Playing Small Pocket Pairs Preflop in No Limit Hold'em

Small Pocket PairsIt is pretty straightforward to play small pocket pairs preflop, but many players tend to overplay small pairs and get themselves into big trouble. This page is going to analyze the preflop play of small pocket pairs, and will take into account factors such as position, chip stacks, and your opponents' tendencies.

For this article, we consider pocket twos, pocket threes, pocket fours, pocket fives, and pocket sixes as "small pairs". Sevens through Jacks are medium pairs, and Queens through Aces are big pairs. Keep in mind that our strategy is designed for 9-handed NL Hold'em tables, and we use a $1/$2 table for examples.

Short Stack in Early Position

If you have a small pocket pair in early position with a short stack (any stack with less than twenty-five big blinds) you should usually fold. There are too many players behind you for you to make a standard raise, and calling is out of the question because there is a good chance someone will raise behind you and you will lose control of the pot.

If you are truly desperate (your stack is ten big blinds or less) you can go all-in here, because a small pair is a pretty good hand for getting all-in preflop. We recommend you fold though and find a better spot later.

Short Stack in Mid Position

Middle position is a little bit better than early position, but you still are in a tough spot because of your stack size. If there are a couple limpers in front of you, you can call and hope to see a cheap flop. I would only call if I had 20-25 big blinds though - anything less than that and I would either fold or go all in.

If the preflop action folds to you, you should make a raise to $8 and try to steal the pot. If you are called, you still have a good shot at taking the pot on the flop, but if your opponent shows aggression on the flop and you didn't hit a set, I would release the hand.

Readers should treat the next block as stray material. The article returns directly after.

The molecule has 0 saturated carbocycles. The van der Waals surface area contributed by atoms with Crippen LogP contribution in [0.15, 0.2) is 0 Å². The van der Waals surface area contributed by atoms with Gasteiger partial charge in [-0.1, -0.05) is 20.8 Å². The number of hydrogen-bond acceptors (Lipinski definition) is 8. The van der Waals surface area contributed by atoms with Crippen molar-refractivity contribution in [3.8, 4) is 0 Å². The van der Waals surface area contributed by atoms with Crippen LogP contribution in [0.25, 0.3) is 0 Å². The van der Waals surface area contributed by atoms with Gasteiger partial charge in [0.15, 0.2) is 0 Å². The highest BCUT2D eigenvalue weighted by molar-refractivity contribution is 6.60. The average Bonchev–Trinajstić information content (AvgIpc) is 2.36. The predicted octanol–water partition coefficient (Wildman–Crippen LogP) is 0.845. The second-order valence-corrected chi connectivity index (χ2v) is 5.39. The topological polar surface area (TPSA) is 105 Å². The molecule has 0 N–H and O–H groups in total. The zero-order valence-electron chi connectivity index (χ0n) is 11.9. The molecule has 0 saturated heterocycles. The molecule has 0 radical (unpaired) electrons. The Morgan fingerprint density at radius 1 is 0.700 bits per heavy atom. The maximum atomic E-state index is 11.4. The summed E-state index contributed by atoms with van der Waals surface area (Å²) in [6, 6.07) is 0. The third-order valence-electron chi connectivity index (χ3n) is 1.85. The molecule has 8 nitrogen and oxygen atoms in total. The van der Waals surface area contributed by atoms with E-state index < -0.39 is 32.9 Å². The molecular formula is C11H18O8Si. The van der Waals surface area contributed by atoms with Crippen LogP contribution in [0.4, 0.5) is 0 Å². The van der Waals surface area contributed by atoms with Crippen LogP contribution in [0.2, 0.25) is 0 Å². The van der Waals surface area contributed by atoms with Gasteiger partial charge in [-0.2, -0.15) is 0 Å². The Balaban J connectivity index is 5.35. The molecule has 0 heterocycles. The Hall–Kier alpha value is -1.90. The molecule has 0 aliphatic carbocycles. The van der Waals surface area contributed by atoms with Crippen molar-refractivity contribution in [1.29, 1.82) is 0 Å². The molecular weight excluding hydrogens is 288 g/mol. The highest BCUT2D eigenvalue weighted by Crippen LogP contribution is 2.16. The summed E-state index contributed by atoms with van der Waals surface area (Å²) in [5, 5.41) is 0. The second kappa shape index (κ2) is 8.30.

If you are extremely short stacked and the preflop action folds to you, you can either go all in or fold. A standard raise doesn't make much sense, because your stack will be too small to even make a pot-sized bet on the flop.

Short Stack in Late Position

You can play late position with a small pocket pair basically the same as you would play mid position with a small pocket pair. Call if there are limpers, make a standard raise if it is folded to you, or go all-in if you are extremely low. You can even limp in if no one has limped in front of you to help disguise your hand.

Average-Big Stack in Early Position

Anyone with a stack of over fifty big blinds can play small pocket pairs the same from early position, middle position, and late position. In early position you should make a standard raise to $8, as it disguises your hand and will encourage opponents to think you have two big cards.

If you are re-raised by another player to $20 or $25, you can make the call (especially if there are other players in the pot, or if the stacks are very deep). If you happen to make a set you will probably win a massive pot, so it is worth making the call preflop.

Average-Big Stack in Mid Position

When you are in middle position with a small pocket pair you need to be especially conscious of other players' stack sizes. If a short stack makes a raise in front of you, throw your hand away because even if you do hit your set you won't win much of a pot. Also, it will be tough to play the flop if you miss your set, because the short stack will almost certainly bet the rest of his/her chips on the flop, leaving you with a tough decision.

If the same situation comes up but the raiser has an average or large stack, you have more options. In this case you can either fold (if you don't want to play the hand) or call the raise and look to hit a set on the flop. Since the raiser has a decent chip stack, it is a smart play to spend a few chips for the chance to win a huge pot.

Average-Big Stack in Late Position

When you have a small pocket pair in late position you should play very similarly to having a small pocket pair in mid position. If there are limpers in front of you feel free to call the raise and try to make a set. If everyone has folded to you, go ahead and raise it up to steal the pot. If someone has raised in front of you, only call if they have a good sized chip stack and the raise wasn't too big.

Now that you know how to play small pocket pairs preflop, learn how to play small pocket pairs postflop.

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